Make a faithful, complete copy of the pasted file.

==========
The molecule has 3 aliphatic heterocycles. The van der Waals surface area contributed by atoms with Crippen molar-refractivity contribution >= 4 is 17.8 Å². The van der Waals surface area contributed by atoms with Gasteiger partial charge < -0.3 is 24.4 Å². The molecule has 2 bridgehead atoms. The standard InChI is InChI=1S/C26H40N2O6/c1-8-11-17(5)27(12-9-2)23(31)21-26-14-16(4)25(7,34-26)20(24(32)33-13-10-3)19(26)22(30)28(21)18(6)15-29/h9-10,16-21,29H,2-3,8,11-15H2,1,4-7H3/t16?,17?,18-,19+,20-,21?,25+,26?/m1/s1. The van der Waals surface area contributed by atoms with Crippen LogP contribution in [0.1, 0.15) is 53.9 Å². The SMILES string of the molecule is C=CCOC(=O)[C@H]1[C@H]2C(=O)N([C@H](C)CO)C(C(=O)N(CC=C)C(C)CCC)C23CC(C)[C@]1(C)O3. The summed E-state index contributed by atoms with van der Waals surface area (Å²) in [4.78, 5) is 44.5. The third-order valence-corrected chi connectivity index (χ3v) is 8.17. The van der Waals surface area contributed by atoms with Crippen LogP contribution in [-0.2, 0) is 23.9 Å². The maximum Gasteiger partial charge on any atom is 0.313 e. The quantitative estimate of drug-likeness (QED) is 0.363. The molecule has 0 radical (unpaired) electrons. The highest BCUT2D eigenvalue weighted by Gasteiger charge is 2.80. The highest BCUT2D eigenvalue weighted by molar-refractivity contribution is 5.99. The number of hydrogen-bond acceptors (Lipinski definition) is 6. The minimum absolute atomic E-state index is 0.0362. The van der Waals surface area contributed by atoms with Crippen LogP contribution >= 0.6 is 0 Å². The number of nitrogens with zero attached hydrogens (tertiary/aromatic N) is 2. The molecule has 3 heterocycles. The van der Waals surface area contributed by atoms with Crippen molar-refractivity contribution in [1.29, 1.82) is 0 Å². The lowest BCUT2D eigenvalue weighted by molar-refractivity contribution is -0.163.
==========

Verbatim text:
The molecule has 3 aliphatic heterocycles. The van der Waals surface area contributed by atoms with Crippen molar-refractivity contribution >= 4 is 17.8 Å². The van der Waals surface area contributed by atoms with Gasteiger partial charge < -0.3 is 24.4 Å². The molecule has 2 bridgehead atoms. The standard InChI is InChI=1S/C26H40N2O6/c1-8-11-17(5)27(12-9-2)23(31)21-26-14-16(4)25(7,34-26)20(24(32)33-13-10-3)19(26)22(30)28(21)18(6)15-29/h9-10,16-21,29H,2-3,8,11-15H2,1,4-7H3/t16?,17?,18-,19+,20-,21?,25+,26?/m1/s1. The van der Waals surface area contributed by atoms with Crippen LogP contribution in [0.1, 0.15) is 53.9 Å². The SMILES string of the molecule is C=CCOC(=O)[C@H]1[C@H]2C(=O)N([C@H](C)CO)C(C(=O)N(CC=C)C(C)CCC)C23CC(C)[C@]1(C)O3. The summed E-state index contributed by atoms with van der Waals surface area (Å²) in [4.78, 5) is 44.5. The third-order valence-corrected chi connectivity index (χ3v) is 8.17. The van der Waals surface area contributed by atoms with Crippen LogP contribution in [-0.2, 0) is 23.9 Å². The maximum Gasteiger partial charge on any atom is 0.313 e. The quantitative estimate of drug-likeness (QED) is 0.363. The molecule has 0 radical (unpaired) electrons. The highest BCUT2D eigenvalue weighted by Gasteiger charge is 2.80. The highest BCUT2D eigenvalue weighted by molar-refractivity contribution is 5.99. The number of hydrogen-bond acceptors (Lipinski definition) is 6. The minimum absolute atomic E-state index is 0.0362. The van der Waals surface area contributed by atoms with Crippen LogP contribution >= 0.6 is 0 Å². The number of nitrogens with zero attached hydrogens (tertiary/aromatic N) is 2. The molecule has 3 heterocycles. The van der Waals surface area contributed by atoms with Crippen molar-refractivity contribution in [1.29, 1.82) is 0 Å². The lowest BCUT2D eigenvalue weighted by molar-refractivity contribution is -0.163.